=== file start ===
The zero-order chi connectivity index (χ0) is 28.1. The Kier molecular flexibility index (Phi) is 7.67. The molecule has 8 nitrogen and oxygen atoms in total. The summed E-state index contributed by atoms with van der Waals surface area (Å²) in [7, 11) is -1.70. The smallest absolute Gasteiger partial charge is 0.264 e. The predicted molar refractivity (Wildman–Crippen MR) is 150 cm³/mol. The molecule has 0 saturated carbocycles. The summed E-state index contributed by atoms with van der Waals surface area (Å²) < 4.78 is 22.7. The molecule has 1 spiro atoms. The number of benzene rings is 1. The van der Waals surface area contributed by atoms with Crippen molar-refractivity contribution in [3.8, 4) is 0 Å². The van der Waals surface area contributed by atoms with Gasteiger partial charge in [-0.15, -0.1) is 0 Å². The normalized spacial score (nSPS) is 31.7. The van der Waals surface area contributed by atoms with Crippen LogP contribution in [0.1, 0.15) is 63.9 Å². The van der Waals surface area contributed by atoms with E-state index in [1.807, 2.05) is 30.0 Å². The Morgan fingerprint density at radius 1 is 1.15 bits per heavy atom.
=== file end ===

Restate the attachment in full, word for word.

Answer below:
The zero-order chi connectivity index (χ0) is 28.1. The Kier molecular flexibility index (Phi) is 7.67. The molecule has 8 nitrogen and oxygen atoms in total. The summed E-state index contributed by atoms with van der Waals surface area (Å²) in [7, 11) is -1.70. The smallest absolute Gasteiger partial charge is 0.264 e. The predicted molar refractivity (Wildman–Crippen MR) is 150 cm³/mol. The molecule has 0 saturated carbocycles. The summed E-state index contributed by atoms with van der Waals surface area (Å²) < 4.78 is 22.7. The molecule has 1 spiro atoms. The number of benzene rings is 1. The van der Waals surface area contributed by atoms with Crippen molar-refractivity contribution in [3.8, 4) is 0 Å². The van der Waals surface area contributed by atoms with Gasteiger partial charge in [-0.15, -0.1) is 0 Å². The normalized spacial score (nSPS) is 31.7. The van der Waals surface area contributed by atoms with Crippen LogP contribution in [0.1, 0.15) is 63.9 Å². The van der Waals surface area contributed by atoms with E-state index in [1.807, 2.05) is 30.0 Å². The Morgan fingerprint density at radius 1 is 1.15 bits per heavy atom.